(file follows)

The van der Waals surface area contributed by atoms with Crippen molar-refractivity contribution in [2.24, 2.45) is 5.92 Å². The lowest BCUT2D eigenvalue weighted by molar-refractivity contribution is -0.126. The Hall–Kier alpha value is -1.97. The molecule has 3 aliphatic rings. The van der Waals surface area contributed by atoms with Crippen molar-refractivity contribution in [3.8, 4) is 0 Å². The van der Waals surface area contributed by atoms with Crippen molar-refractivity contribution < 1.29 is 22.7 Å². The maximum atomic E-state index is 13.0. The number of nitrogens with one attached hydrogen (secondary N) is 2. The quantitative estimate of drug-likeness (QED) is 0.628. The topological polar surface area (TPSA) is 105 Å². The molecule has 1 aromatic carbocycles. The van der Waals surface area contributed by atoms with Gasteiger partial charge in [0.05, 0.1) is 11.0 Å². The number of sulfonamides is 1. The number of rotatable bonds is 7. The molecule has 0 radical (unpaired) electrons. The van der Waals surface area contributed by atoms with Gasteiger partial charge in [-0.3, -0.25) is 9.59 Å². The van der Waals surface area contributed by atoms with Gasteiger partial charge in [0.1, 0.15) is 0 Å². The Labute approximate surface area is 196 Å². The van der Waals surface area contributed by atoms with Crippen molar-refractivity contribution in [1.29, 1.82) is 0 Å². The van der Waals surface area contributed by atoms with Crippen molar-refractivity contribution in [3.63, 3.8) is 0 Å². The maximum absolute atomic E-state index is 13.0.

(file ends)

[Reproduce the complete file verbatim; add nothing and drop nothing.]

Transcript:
The van der Waals surface area contributed by atoms with Crippen molar-refractivity contribution in [2.24, 2.45) is 5.92 Å². The lowest BCUT2D eigenvalue weighted by molar-refractivity contribution is -0.126. The Hall–Kier alpha value is -1.97. The molecule has 3 aliphatic rings. The van der Waals surface area contributed by atoms with Crippen molar-refractivity contribution in [3.8, 4) is 0 Å². The van der Waals surface area contributed by atoms with Crippen molar-refractivity contribution < 1.29 is 22.7 Å². The maximum atomic E-state index is 13.0. The number of nitrogens with one attached hydrogen (secondary N) is 2. The quantitative estimate of drug-likeness (QED) is 0.628. The topological polar surface area (TPSA) is 105 Å². The molecule has 1 aromatic carbocycles. The van der Waals surface area contributed by atoms with Gasteiger partial charge in [0.05, 0.1) is 11.0 Å². The number of sulfonamides is 1. The number of rotatable bonds is 7. The molecule has 0 radical (unpaired) electrons. The van der Waals surface area contributed by atoms with Gasteiger partial charge in [-0.3, -0.25) is 9.59 Å². The van der Waals surface area contributed by atoms with Gasteiger partial charge in [0.1, 0.15) is 0 Å². The Labute approximate surface area is 196 Å². The van der Waals surface area contributed by atoms with Crippen molar-refractivity contribution in [1.29, 1.82) is 0 Å². The van der Waals surface area contributed by atoms with Crippen molar-refractivity contribution in [3.63, 3.8) is 0 Å². The maximum absolute atomic E-state index is 13.0.